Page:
Darling formerly posed as a pro-choice “moderate” before guzzling the entire right-wing Kool-Aid pitcher to gain power as co-chair of the powerful Joint Finance Committee which rammed though the Republcians’ worst excesses.
As Daily Kos pointed out:
Yesterday on Kos there was a new new PPP [Public Policy Polling] poll for the WI recall election in Senate District 8 between Republican Alberta Darling and Democrat Sandy Pasch. It has Darling up 5 points with almost no undecideds. Since a recent Dem poll had Sandy up one, this is a disappointment. At least at first glance. However, a closer look reveals the same concerns that were raised with the previous PPP poll in SD 8. It appears that this poll also under-represents the strongest Pasch voters in the district: non-whites from the City of Milwaukee.
Moreover, while the polling result is among “likely voters,” the pro-labor, pro-Democratic side has displayed far more intensity in seeking to reverse the course of Wisconsin politics.
GOP’S UNPOPULAR BAGGAGE
Further, with the Republican-contrived primaries over (they recruited fellow Republicans to run against Democrats in order to delay and sow considerable confusion about recall process), the public can now focus on clear-cut choices between Democratic candidates with demonstrated followings and Republican senators whose reputations have been tarnished.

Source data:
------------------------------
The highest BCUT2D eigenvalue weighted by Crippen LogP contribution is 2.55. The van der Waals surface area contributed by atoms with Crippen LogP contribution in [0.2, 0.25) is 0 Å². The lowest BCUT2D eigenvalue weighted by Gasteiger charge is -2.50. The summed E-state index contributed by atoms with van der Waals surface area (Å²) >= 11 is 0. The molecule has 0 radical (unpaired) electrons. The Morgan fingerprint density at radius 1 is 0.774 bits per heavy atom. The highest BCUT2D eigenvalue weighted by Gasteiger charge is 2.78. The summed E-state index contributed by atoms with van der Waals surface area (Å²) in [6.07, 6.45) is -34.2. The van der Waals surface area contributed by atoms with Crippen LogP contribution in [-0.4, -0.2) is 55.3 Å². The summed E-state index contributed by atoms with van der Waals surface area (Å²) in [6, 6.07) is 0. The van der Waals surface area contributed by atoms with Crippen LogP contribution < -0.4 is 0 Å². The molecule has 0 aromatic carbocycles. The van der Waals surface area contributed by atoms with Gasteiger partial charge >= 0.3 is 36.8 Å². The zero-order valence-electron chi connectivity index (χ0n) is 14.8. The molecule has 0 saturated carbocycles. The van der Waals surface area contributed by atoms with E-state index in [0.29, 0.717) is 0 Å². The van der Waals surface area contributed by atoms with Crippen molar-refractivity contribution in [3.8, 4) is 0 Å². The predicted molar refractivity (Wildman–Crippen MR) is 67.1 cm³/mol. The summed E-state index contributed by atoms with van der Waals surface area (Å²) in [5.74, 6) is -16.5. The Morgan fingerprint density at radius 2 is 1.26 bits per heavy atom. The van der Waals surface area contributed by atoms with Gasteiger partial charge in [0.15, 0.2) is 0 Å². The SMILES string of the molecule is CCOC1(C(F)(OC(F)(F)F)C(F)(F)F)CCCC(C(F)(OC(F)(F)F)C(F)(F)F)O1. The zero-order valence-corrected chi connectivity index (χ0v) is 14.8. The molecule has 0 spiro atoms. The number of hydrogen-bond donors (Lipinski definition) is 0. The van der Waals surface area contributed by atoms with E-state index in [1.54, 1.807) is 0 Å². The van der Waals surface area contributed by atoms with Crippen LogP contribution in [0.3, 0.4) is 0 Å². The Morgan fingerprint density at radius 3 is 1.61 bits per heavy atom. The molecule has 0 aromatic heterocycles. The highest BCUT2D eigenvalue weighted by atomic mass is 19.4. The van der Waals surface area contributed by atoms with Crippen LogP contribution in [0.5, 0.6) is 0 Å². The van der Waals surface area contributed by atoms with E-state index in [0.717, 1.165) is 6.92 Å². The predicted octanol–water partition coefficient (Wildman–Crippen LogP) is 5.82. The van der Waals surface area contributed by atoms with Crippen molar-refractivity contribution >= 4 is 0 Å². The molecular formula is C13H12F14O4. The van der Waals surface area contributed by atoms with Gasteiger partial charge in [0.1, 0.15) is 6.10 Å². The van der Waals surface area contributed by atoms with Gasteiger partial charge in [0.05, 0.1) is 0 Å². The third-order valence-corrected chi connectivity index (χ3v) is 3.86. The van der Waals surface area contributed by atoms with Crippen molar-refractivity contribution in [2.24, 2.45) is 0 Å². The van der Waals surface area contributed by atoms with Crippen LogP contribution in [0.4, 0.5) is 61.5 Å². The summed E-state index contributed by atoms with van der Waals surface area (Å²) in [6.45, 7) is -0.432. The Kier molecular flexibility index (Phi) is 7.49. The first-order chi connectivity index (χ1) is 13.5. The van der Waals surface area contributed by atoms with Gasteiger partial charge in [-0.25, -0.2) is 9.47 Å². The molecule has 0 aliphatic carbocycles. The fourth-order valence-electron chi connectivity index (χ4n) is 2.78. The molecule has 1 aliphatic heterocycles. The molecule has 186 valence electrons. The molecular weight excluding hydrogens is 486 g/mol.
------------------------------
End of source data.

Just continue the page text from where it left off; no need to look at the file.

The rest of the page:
The Republican baggage includes:
- their extraordinary anti-union votes,
- their support for an exceptionally punitive budget toward local public education and services, and
- their collaboration with the most dictatorial procedures and anti-democratic legislation that the Wisconsin Legislature has witnessed in more than a century.
While the Republicans carry this weighty political baggage, “the Democrats have a muscular slate of primary winners (three state representatives, a former county executive, a former deputy mayor and a popular teacher) heading into the Aug. 9 recall races with the Republican senators,” as John Nichols of the Capital Times observed.